Merkel Successor’s Stumble Puts Germany’s Direction in Doubt
(Bloomberg) -- Five months after Angela Merkel handed over the reins as her party’s leader, the transition to her chosen successor as German chancellor is shrouded in uncertainty, and with it the direction of Europe’s largest economy.
As Merkel’s Christian Democratic-led bloc languishes at or under 30 percent ahead of the May 26 European election, her protege Annegret Kramp-Karrenbauer -- known as AKK -- has struggled to fit into her role as party chairwoman, according to three people familiar with the party’s internal discussions.
Fumbled overtures to the party’s right flank, a contested lineup on the campaign trail and the scheduling of an extraordinary leadership meeting for early June have laid bare party tensions -- and prompted a flurry of speculation, including over Merkel’s resignation.
While the chancellor was quick to rebuff the idea, the likelihood of a prolonged period of uncertainty in German politics has grown. Europe’s engine flirted with recession at the end of last year and a lack of direction from the top could dent confidence as Germany starts to rebound from that slowdown.
“It looks like we will witness a state of political infirmity in Germany in the next two years,” Ulrich Sarcinelli, a political scientist at the University of Koblenz-Landau, said in an interview. “AKK cannot simply take over from Merkel.”
Merkel shook up Germany’s political landscape last year by ceding the party leadership -- and appeared to score a victory after Kramp-Karrenbauer beat out a conservative rival. But since the transfer of power has failed to buoy the CDU, a limbo of sorts has emerged, in which the sitting chancellor has seen her authority diminished while her hamstrung successor is struggling to rally support.
The deadlock involves pitfalls for Kramp-Karrenbauer. An extended period as chancellor-in-waiting could take a toll on her momentum as a fresh political force. For Merkel, who has lost direct control over the party and her lawmakers in parliament, it means a long twilight to a chancellorship in its 14th year.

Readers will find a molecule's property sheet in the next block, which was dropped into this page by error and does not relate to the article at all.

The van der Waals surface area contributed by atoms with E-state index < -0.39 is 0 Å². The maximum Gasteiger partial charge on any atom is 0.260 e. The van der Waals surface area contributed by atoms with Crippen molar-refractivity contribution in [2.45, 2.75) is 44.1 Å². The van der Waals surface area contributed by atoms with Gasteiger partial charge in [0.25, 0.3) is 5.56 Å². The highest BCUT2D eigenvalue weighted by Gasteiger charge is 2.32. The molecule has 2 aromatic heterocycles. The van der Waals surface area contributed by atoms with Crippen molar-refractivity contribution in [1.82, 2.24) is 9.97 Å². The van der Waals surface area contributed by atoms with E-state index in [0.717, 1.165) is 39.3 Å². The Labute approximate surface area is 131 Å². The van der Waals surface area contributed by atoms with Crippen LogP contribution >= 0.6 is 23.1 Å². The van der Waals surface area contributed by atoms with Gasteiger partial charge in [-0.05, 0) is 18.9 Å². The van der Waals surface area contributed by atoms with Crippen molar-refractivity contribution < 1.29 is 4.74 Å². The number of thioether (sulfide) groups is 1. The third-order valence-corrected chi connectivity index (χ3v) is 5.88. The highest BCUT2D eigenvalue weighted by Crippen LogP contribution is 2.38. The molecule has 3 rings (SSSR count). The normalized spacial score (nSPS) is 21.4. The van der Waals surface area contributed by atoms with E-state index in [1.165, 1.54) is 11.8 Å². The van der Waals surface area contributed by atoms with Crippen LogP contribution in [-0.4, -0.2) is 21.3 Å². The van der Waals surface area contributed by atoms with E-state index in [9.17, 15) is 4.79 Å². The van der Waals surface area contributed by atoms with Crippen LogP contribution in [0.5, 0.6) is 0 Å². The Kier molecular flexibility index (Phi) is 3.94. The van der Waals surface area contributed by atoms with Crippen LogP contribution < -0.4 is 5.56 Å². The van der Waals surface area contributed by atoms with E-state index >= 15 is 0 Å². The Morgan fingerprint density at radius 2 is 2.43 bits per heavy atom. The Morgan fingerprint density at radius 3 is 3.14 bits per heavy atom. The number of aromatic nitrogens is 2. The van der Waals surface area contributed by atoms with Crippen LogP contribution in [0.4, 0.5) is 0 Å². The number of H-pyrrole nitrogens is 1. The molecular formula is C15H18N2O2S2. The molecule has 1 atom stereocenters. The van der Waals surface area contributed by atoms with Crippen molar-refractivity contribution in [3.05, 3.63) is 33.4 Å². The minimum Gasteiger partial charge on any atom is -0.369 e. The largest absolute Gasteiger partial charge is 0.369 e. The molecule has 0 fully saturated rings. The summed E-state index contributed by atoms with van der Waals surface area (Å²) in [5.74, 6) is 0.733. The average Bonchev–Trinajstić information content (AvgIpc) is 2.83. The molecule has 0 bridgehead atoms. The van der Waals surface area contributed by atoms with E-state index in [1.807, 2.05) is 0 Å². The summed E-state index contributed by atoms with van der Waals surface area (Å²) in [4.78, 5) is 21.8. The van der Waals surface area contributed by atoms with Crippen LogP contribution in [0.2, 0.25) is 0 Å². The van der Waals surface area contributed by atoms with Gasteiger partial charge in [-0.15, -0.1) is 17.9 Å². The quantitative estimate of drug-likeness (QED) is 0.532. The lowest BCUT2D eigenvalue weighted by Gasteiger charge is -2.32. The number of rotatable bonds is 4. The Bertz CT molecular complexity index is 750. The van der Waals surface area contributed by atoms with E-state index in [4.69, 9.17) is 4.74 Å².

Before her shock October announcement, Merkel had insisted that the role of CDU leader and chancellor must go hand-in-hand, to ensure stability. She was forced to give ground on that principle after growing pressure following a string of regional ballot losses.
Indicative of the power split was an April 27 political rally in the western German city of Muenster. Kramp-Karrenbauer oversaw a public demonstration of unity, joined on stage by a pantheon of leaders from both the CDU as well as the CSU, the Bavarian sister party that’s been a thorn in Merkel’s side since the refugee crisis. Notably absent was Merkel, who stood by her pledge to not enter the campaign fray.
Merkel’s distance wasn’t meant as a snub, according to an official close to the chancellery. But her absence could be felt. Even in her political twilight, Merkel enjoys a 55 percent approval rating, according to a monthly Infratest poll that gave Kramp-Karrenbauer 36 percent. Invitations to Merkel to attend party events keep flowing in, the official said.
Yet no alternative to the status quo looks particularly likely -- either a snap election or a government led by Kramp-Karrenbauer -- in the current political constellation.
The left wing of the Social Democrats, Merkel’s junior coalition partner, forcefully opposed the partnership with Merkel and continues to view it as a burden on the party. Calls to abandon the government could be revived if the party fares poorly in the European ballot or in the northern port city of Bremen, a federal state the SPD has governed since the end of World War II. Both elections are on May 26.
At the same time, the SPD has little interest in a snap election in which it could lose further ground to the resurgent Greens. The party’s leadership is also unlikely to back a government led by Kramp-Karrenbauer. Installing a future campaign opponent into high office would amount to gifting her with a “chancellor’s bonus.”
The other options are a fresh attempt at a coalition with the Greens and the Free Democrats, or even a CDU-led minority government. The Greens, riding high in the polls, would shy away from the former -- and the latter is more likely a placeholder scenario before a new election.
Timing is also an issue. Germany will take over the European Council’s rotating presidency in July 2020. To assure a steady chancellorship and help make Germany’s six-month stint at the EU’s helm a success, any big changes would have to come before that.
Given the risks and open questions, the prospect remains open for Merkel to coast out the rest of her term, albeit with volatility and her once-robust authority eroded.
Markets generally welcome Merkel as a “safe pair of hands,” a force for stability over the German economy, according to Carsten Brzeski, chief economist at ING Germany. But risk factors include a political status quo through a period of stagnation or lukewarm growth.
“It will depend on all kinds of external circumstances to say whether this safe pair of hands is a good thing or a bad thing,” Brzeski said in an interview.
©2019 Bloomberg L.P.